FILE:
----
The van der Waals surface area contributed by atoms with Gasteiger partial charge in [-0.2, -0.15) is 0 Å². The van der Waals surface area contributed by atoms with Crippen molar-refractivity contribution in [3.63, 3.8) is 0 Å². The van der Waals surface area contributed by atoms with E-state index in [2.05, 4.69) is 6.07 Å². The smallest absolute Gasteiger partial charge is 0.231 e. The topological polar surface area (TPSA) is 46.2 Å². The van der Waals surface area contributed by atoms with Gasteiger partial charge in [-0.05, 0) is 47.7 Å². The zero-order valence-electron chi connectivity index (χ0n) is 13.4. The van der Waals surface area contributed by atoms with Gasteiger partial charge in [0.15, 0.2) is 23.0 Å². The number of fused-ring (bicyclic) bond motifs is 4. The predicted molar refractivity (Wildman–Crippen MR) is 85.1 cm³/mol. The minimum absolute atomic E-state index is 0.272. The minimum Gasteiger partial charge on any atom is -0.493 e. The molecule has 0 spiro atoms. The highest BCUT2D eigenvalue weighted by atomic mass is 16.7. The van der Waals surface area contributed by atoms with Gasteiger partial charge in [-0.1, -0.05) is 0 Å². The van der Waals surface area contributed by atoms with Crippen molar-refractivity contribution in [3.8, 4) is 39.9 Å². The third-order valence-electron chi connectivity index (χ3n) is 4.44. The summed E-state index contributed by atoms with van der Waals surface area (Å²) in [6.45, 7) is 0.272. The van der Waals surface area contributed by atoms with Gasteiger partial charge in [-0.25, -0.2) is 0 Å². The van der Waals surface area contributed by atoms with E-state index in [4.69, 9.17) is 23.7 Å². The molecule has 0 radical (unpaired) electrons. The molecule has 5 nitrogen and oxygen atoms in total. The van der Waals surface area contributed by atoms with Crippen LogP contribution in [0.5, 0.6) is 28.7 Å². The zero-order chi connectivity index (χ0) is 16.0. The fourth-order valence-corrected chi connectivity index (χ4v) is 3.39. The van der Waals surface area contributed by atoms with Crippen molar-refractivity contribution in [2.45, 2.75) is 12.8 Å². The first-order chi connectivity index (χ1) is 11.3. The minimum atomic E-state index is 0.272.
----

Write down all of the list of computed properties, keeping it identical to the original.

The van der Waals surface area contributed by atoms with Gasteiger partial charge in [-0.2, -0.15) is 0 Å². The van der Waals surface area contributed by atoms with Crippen molar-refractivity contribution in [3.63, 3.8) is 0 Å². The van der Waals surface area contributed by atoms with E-state index in [2.05, 4.69) is 6.07 Å². The smallest absolute Gasteiger partial charge is 0.231 e. The topological polar surface area (TPSA) is 46.2 Å². The van der Waals surface area contributed by atoms with Gasteiger partial charge in [-0.05, 0) is 47.7 Å². The zero-order valence-electron chi connectivity index (χ0n) is 13.4. The van der Waals surface area contributed by atoms with Gasteiger partial charge in [0.15, 0.2) is 23.0 Å². The number of fused-ring (bicyclic) bond motifs is 4. The predicted molar refractivity (Wildman–Crippen MR) is 85.1 cm³/mol. The minimum absolute atomic E-state index is 0.272. The minimum Gasteiger partial charge on any atom is -0.493 e. The molecule has 0 spiro atoms. The highest BCUT2D eigenvalue weighted by atomic mass is 16.7. The van der Waals surface area contributed by atoms with Gasteiger partial charge in [-0.1, -0.05) is 0 Å². The van der Waals surface area contributed by atoms with Crippen molar-refractivity contribution in [3.8, 4) is 39.9 Å². The third-order valence-electron chi connectivity index (χ3n) is 4.44. The summed E-state index contributed by atoms with van der Waals surface area (Å²) in [6.45, 7) is 0.272. The van der Waals surface area contributed by atoms with Gasteiger partial charge in [-0.25, -0.2) is 0 Å². The van der Waals surface area contributed by atoms with E-state index in [4.69, 9.17) is 23.7 Å². The molecule has 0 radical (unpaired) electrons. The molecule has 5 nitrogen and oxygen atoms in total. The van der Waals surface area contributed by atoms with Crippen LogP contribution in [0.5, 0.6) is 28.7 Å². The zero-order chi connectivity index (χ0) is 16.0. The fourth-order valence-corrected chi connectivity index (χ4v) is 3.39. The van der Waals surface area contributed by atoms with Crippen molar-refractivity contribution in [2.45, 2.75) is 12.8 Å². The first-order chi connectivity index (χ1) is 11.3. The minimum atomic E-state index is 0.272.